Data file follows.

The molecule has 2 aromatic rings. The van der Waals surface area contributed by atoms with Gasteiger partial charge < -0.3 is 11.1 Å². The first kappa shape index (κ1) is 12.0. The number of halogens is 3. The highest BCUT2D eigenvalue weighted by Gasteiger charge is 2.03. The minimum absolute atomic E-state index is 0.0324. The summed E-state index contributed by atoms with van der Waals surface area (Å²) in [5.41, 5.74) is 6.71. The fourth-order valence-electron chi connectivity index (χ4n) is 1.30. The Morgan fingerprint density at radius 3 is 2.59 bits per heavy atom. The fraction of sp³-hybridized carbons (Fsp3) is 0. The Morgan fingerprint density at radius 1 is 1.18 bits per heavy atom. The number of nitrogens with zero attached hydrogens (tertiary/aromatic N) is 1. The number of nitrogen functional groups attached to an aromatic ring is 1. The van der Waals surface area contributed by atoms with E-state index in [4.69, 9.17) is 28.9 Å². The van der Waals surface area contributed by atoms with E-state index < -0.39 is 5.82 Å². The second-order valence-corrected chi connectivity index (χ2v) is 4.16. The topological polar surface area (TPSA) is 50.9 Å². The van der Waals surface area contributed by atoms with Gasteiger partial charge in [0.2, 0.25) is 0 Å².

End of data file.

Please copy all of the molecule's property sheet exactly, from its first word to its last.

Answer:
The molecule has 2 aromatic rings. The van der Waals surface area contributed by atoms with Gasteiger partial charge < -0.3 is 11.1 Å². The first kappa shape index (κ1) is 12.0. The number of halogens is 3. The highest BCUT2D eigenvalue weighted by Gasteiger charge is 2.03. The minimum absolute atomic E-state index is 0.0324. The summed E-state index contributed by atoms with van der Waals surface area (Å²) in [5.41, 5.74) is 6.71. The fourth-order valence-electron chi connectivity index (χ4n) is 1.30. The Morgan fingerprint density at radius 3 is 2.59 bits per heavy atom. The fraction of sp³-hybridized carbons (Fsp3) is 0. The Morgan fingerprint density at radius 1 is 1.18 bits per heavy atom. The number of nitrogens with zero attached hydrogens (tertiary/aromatic N) is 1. The number of nitrogen functional groups attached to an aromatic ring is 1. The van der Waals surface area contributed by atoms with E-state index in [4.69, 9.17) is 28.9 Å². The van der Waals surface area contributed by atoms with E-state index < -0.39 is 5.82 Å². The second-order valence-corrected chi connectivity index (χ2v) is 4.16. The topological polar surface area (TPSA) is 50.9 Å². The van der Waals surface area contributed by atoms with Gasteiger partial charge in [0.2, 0.25) is 0 Å².